The least year has proved successful with three national titles alongside pilot Helen Scott, before teaming up with Rachel James, sister of world champion Becky, to win two gold medals on her international debut at the Newport International Para-Cycling Cup in November.
She says: "I never expected this year to be as successful. The way I train is far more disciplined. I train for a purpose and have a goal. That helps my training objective and makes training easier.
"You have to have complete trust in your pilot. They are seeing the bike. You work together in sync with each other and have to get on well."
Lauren Steadman (Para-triathlon)
Age: 21 From: Huntingdon, lives Portsmouth
International honours: European Tri-4 champion
2014 aims: To retain her European title and finish on the podium in all events
Two-time Paralympic swimmer Lauren Steadman is hoping to make it to another Games but this time in a different sport - Para-triathlon.
The final-year psychology student at the University of Portsmouth, who was born missing her arm below the right elbow, has swapped the pool for the bike, roads and lake as the sport is set to make its Games debut in Rio.
Steadman started triathlon in 2011 on the advice of her uncle. She won silver in her first competition, then focused on swimming again ahead of the London Paralympics. After the games, she decided to concentrate solely on Para-triathlon.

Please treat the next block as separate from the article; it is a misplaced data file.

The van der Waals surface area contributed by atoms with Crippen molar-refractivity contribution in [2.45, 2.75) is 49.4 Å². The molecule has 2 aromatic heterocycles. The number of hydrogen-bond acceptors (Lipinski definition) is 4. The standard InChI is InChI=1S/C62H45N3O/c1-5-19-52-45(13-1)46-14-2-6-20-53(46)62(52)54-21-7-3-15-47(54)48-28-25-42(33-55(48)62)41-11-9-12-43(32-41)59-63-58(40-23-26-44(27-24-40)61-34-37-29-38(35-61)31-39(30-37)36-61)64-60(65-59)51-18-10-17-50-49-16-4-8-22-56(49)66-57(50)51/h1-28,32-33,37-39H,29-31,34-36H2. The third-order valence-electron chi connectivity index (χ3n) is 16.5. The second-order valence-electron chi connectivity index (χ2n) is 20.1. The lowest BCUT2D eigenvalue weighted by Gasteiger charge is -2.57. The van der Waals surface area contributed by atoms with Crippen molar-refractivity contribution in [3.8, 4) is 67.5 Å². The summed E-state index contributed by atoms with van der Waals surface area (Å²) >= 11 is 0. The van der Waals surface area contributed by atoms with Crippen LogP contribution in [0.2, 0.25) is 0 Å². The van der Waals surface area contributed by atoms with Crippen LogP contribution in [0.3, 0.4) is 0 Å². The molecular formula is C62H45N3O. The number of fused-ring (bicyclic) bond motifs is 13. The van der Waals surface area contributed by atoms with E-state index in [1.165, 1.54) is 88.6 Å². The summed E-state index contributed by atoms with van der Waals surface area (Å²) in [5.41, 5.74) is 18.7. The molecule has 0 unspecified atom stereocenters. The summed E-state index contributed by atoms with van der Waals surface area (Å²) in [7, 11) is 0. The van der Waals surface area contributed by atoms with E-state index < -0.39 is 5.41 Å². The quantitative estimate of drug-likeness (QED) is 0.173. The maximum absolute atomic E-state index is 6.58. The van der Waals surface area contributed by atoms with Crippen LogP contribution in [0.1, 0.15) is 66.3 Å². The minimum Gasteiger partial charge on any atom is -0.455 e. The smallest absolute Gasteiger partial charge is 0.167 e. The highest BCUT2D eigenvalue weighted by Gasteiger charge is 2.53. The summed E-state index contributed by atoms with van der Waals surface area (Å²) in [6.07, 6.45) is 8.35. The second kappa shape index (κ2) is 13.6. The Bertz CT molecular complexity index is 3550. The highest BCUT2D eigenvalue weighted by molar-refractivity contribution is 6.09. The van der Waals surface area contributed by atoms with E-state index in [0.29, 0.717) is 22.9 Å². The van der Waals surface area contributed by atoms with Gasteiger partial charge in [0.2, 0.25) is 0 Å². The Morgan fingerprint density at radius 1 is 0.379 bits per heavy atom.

Steadman was a regular in the GB team for many years, swimming in the competitive S9 category at European, World and Paralympic Games. Although her swimming fitness was an advantage, she has had plenty to learn to complete the 750m swim, 20km bike ride and 5km run course.
Now she is working on the techniques of the cycling and running elements, plus the challenges that the transition between the phases presents for someone with an impairment.
After winning European gold in June, Steadman followed that up with victory in the British Championships in Liverpool, before winning silver behind team-mate Faye McClelland in the Tri-4 category in the ITU World Triathlon Grand Final in London.
Both McClelland and fellow Briton Clare Cunningham, herself a former Paralympic swimmer, will be pushing Steadman all the way in 2014 with three big events, including the European Championships in June in Austria, where Steadman is hoping to retain her European title.
She says: "After London, I decided had reached my swimming goals and was ready for a new challenge. I think I would probably have switched to Para-triathlon even if it hadn't become a Paralympic sport. All three disciplines have challenged me more than swimming alone did."